Struggling Sarkozy to remind French: 'I'm a man of action'

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A year after his victory in the first round of French presidential elections, Nicolas Sarkozy will attempt tonight to refloat an administration which threatens to sink into a morass of internal bickering and popular discontent.

President Sarkozy will use a prime-time television interview to try to recapture the lost image of a reforming man of action, close to the people, which took him to the ElyséePalace in the two-round election last April and May.

After a slight recovery in his poll ratings, M. Sarkozy has floundered in three surveys this week. His approval ratings, varying between 28 and 35 per cent, are the lowest for any year-old presidency since the launch of the Fifth Republic half a century ago.

In other words, M. Sarkozy, who had sold himself to voters as "anti-Chirac" – a man of action and a man of his word – is even less popular than President Jacques Chirac after a first, calamitous, shilly-shallying year in office in 1995-96.

President Sarkozy can point to economic difficulties outside his control, which have made it impossible to deliver his promise to be the "president of purchasing power". He can point to a series of social and economic reforms, some completed, some half-abandoned, some hardly begun. He is expected to promise to push ahead with his reform agenda, despite growing dissent within his own centre-right political camp and reports of repeated quarrels with his prime minister, François Fillon.

Most of all, however, President Sarkozy will try to erase the image of the "bling-bling" president: the man whose film-star lifestyle, divorce and rapid marriage to the pop singer Carla Bruni seemed to absorb most of his attention and energy in three disastrous winter months. Polling officials say that M. Sarkozy's popularity – still in the mid-60s in September – was exploded by a chemical reaction between the falling living standards of ordinary people and his glamorous "personalisation" of the presidency.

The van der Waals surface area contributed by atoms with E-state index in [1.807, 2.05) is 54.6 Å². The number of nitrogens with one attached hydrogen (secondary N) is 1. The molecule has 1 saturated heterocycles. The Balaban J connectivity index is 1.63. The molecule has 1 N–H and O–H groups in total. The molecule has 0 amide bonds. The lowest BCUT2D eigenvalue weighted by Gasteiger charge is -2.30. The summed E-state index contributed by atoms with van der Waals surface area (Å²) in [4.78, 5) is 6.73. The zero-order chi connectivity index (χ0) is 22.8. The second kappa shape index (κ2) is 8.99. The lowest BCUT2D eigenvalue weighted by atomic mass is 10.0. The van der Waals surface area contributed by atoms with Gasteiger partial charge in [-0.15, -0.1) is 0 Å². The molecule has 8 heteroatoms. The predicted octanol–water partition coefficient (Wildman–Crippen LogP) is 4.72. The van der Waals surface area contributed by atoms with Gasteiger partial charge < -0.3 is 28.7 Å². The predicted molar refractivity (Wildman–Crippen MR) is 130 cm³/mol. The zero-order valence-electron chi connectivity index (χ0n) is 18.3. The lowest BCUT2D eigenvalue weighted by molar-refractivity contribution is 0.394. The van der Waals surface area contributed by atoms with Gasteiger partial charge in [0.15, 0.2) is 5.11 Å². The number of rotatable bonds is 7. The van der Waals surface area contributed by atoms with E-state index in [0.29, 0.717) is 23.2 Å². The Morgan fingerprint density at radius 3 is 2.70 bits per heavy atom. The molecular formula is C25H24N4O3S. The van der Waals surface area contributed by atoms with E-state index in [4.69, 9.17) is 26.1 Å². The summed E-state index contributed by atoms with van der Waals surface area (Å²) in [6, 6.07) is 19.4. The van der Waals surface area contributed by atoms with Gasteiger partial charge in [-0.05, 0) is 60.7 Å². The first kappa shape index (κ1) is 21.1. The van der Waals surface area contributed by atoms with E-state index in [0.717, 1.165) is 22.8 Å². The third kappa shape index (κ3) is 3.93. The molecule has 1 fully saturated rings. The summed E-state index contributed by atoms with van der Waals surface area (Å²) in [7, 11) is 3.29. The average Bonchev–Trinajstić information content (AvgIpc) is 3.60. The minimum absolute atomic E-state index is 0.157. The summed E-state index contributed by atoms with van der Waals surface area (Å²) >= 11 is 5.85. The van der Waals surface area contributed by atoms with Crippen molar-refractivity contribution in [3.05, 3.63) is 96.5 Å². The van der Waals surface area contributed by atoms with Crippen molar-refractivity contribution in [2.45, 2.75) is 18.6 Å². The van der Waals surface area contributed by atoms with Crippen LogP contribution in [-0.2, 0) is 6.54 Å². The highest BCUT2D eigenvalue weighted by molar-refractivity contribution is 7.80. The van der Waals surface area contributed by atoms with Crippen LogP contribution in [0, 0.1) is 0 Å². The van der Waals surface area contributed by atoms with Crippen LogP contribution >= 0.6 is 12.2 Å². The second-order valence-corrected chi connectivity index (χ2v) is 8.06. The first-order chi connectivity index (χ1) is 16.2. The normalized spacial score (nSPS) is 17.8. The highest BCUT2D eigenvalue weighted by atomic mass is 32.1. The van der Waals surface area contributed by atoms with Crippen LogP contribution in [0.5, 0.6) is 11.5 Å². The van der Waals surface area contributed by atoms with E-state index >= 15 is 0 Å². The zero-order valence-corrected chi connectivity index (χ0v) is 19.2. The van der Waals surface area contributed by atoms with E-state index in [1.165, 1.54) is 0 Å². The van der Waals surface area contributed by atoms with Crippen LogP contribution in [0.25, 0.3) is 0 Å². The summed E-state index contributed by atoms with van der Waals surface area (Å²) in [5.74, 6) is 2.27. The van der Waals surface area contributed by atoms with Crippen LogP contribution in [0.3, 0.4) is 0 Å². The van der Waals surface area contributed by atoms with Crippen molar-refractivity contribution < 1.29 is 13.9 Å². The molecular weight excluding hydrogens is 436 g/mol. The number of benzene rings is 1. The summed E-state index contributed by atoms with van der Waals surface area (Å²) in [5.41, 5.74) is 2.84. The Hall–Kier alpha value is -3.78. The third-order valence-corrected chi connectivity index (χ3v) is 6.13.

President Sarkozy has adopted a quieter tone in recent weeks. That, and the decorous behaviour of Mme Bruni-Sarkozy as first lady, had begun to restore his popularity in the polls. In the past fortnight, however, his government has drifted into a series of public rows between ministers and embarrassing U-turns.

Social reforms and spending cuts, including the scrapping of cheap travel for large families, were announced and abandoned after howls of popular discontent. Ivan Riofol, a hard-right columnist for the Sarkozy-idolising centre-right newspaper Le Figaro, asked mischievously : "Is Sarkozy still a man of the right?"

The large centre-right majority in the National Assembly has splintered between those who want to push ahead with tougher, state-shrinking reforms and those resisting any attempt to close local hospitals, courts, tax offices or even prisons. Centre-right deputies complain that, despite some advances on issues such as pension rights for state employees, most ordinary people have lost sight of the direction and shape of the Sarkozy reform agenda. The public mood has slipped from general support for painful reform to anger that their standard of living has been eroded by inflation and low pay rises.

"The deputies are a bag of nerves," said one senior member of M. Sarkozy's party, the Union pour un Mouvement Populaire. "We have a two-year clear run without elections. We need the President to give us a road map of where we are going."

The cacophony in government has been amplified by stories of clashes between M. Sarkozy and M. Fillon. The Prime Minister has been marginalised by the activism of M. Sarkozy and his senior staff at the Elysée. In a reversal of the normal French roles, the discreet M. Fillon's popularity has risen as M. Sarkozy's has fallen.

There is renewed speculation that M. Fillon may be sacked after France completes its six-month EU presidency from July.